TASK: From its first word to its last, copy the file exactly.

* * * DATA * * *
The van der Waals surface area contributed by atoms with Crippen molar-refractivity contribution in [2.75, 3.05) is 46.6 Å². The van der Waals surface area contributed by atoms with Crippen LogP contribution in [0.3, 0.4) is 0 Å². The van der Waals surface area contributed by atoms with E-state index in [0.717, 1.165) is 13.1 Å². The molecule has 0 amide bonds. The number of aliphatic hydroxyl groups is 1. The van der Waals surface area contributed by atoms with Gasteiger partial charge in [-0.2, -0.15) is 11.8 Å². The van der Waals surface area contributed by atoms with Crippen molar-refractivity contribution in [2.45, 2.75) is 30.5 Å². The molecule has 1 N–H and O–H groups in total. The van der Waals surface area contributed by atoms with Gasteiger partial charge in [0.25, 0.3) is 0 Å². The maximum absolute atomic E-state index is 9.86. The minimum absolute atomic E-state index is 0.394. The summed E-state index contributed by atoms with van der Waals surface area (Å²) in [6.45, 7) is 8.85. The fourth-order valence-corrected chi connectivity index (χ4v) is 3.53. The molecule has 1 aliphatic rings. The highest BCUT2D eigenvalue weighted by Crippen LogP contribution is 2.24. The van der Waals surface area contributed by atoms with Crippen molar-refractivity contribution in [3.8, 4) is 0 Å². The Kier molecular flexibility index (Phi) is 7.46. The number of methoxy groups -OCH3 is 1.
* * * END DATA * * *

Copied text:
The van der Waals surface area contributed by atoms with Crippen molar-refractivity contribution in [2.75, 3.05) is 46.6 Å². The van der Waals surface area contributed by atoms with Crippen LogP contribution in [0.3, 0.4) is 0 Å². The van der Waals surface area contributed by atoms with E-state index in [0.717, 1.165) is 13.1 Å². The molecule has 0 amide bonds. The number of aliphatic hydroxyl groups is 1. The van der Waals surface area contributed by atoms with Gasteiger partial charge in [-0.2, -0.15) is 11.8 Å². The van der Waals surface area contributed by atoms with Crippen molar-refractivity contribution in [2.45, 2.75) is 30.5 Å². The molecule has 1 N–H and O–H groups in total. The van der Waals surface area contributed by atoms with Gasteiger partial charge in [0.25, 0.3) is 0 Å². The maximum absolute atomic E-state index is 9.86. The minimum absolute atomic E-state index is 0.394. The summed E-state index contributed by atoms with van der Waals surface area (Å²) in [6.45, 7) is 8.85. The fourth-order valence-corrected chi connectivity index (χ4v) is 3.53. The molecule has 1 aliphatic rings. The highest BCUT2D eigenvalue weighted by Crippen LogP contribution is 2.24. The van der Waals surface area contributed by atoms with Crippen molar-refractivity contribution in [3.8, 4) is 0 Å². The Kier molecular flexibility index (Phi) is 7.46. The number of methoxy groups -OCH3 is 1.